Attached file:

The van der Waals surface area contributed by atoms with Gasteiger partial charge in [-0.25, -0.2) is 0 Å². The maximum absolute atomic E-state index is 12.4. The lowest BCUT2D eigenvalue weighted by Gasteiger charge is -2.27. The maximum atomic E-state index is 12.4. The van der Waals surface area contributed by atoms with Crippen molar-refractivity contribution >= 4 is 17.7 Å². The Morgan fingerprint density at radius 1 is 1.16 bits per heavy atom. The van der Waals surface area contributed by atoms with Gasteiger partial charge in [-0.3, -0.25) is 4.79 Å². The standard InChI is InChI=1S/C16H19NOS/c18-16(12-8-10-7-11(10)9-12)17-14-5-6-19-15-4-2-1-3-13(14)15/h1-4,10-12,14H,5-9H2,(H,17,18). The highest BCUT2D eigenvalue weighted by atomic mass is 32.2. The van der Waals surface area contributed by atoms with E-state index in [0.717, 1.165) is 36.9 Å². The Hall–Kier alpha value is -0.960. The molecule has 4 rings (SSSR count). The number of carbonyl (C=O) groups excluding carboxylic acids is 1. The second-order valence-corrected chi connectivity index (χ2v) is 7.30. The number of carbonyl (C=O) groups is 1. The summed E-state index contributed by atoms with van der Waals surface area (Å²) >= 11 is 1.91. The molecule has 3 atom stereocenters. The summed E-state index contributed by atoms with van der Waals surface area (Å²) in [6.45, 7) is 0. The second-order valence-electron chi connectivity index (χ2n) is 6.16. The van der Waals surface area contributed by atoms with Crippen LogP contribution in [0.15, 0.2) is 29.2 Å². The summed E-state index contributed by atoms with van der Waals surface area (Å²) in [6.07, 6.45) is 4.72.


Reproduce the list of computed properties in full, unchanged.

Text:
The van der Waals surface area contributed by atoms with Gasteiger partial charge in [-0.25, -0.2) is 0 Å². The maximum absolute atomic E-state index is 12.4. The lowest BCUT2D eigenvalue weighted by Gasteiger charge is -2.27. The maximum atomic E-state index is 12.4. The van der Waals surface area contributed by atoms with Crippen molar-refractivity contribution >= 4 is 17.7 Å². The Morgan fingerprint density at radius 1 is 1.16 bits per heavy atom. The van der Waals surface area contributed by atoms with Gasteiger partial charge in [-0.3, -0.25) is 4.79 Å². The standard InChI is InChI=1S/C16H19NOS/c18-16(12-8-10-7-11(10)9-12)17-14-5-6-19-15-4-2-1-3-13(14)15/h1-4,10-12,14H,5-9H2,(H,17,18). The highest BCUT2D eigenvalue weighted by atomic mass is 32.2. The van der Waals surface area contributed by atoms with E-state index in [0.717, 1.165) is 36.9 Å². The Hall–Kier alpha value is -0.960. The molecule has 4 rings (SSSR count). The number of carbonyl (C=O) groups excluding carboxylic acids is 1. The second-order valence-corrected chi connectivity index (χ2v) is 7.30. The number of carbonyl (C=O) groups is 1. The summed E-state index contributed by atoms with van der Waals surface area (Å²) >= 11 is 1.91. The molecule has 3 atom stereocenters. The summed E-state index contributed by atoms with van der Waals surface area (Å²) in [6.45, 7) is 0. The second-order valence-electron chi connectivity index (χ2n) is 6.16. The van der Waals surface area contributed by atoms with Crippen LogP contribution in [0.15, 0.2) is 29.2 Å². The summed E-state index contributed by atoms with van der Waals surface area (Å²) in [6.07, 6.45) is 4.72.